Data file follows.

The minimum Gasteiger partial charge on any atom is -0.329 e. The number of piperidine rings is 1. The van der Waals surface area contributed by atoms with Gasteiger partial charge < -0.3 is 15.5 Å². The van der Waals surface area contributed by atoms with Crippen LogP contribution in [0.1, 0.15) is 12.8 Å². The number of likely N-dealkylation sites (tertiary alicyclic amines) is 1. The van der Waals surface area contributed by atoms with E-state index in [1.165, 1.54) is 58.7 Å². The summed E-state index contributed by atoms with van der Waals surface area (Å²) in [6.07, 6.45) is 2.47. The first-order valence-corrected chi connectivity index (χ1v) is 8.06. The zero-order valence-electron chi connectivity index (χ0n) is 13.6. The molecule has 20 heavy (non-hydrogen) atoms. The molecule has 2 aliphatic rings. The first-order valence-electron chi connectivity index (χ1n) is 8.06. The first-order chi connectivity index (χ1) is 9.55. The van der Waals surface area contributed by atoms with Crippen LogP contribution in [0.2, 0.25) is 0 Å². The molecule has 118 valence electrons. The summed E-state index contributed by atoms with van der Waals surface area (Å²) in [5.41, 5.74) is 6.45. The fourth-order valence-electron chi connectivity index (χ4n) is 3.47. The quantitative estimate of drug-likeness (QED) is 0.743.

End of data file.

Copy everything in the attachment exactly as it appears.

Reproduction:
The minimum Gasteiger partial charge on any atom is -0.329 e. The number of piperidine rings is 1. The van der Waals surface area contributed by atoms with Gasteiger partial charge < -0.3 is 15.5 Å². The van der Waals surface area contributed by atoms with Crippen LogP contribution in [0.1, 0.15) is 12.8 Å². The number of likely N-dealkylation sites (tertiary alicyclic amines) is 1. The van der Waals surface area contributed by atoms with E-state index in [1.165, 1.54) is 58.7 Å². The summed E-state index contributed by atoms with van der Waals surface area (Å²) in [6.07, 6.45) is 2.47. The first-order valence-corrected chi connectivity index (χ1v) is 8.06. The zero-order valence-electron chi connectivity index (χ0n) is 13.6. The molecule has 20 heavy (non-hydrogen) atoms. The molecule has 2 aliphatic rings. The first-order valence-electron chi connectivity index (χ1n) is 8.06. The first-order chi connectivity index (χ1) is 9.55. The van der Waals surface area contributed by atoms with Crippen LogP contribution in [0.2, 0.25) is 0 Å². The molecule has 118 valence electrons. The summed E-state index contributed by atoms with van der Waals surface area (Å²) in [5.41, 5.74) is 6.45. The fourth-order valence-electron chi connectivity index (χ4n) is 3.47. The quantitative estimate of drug-likeness (QED) is 0.743.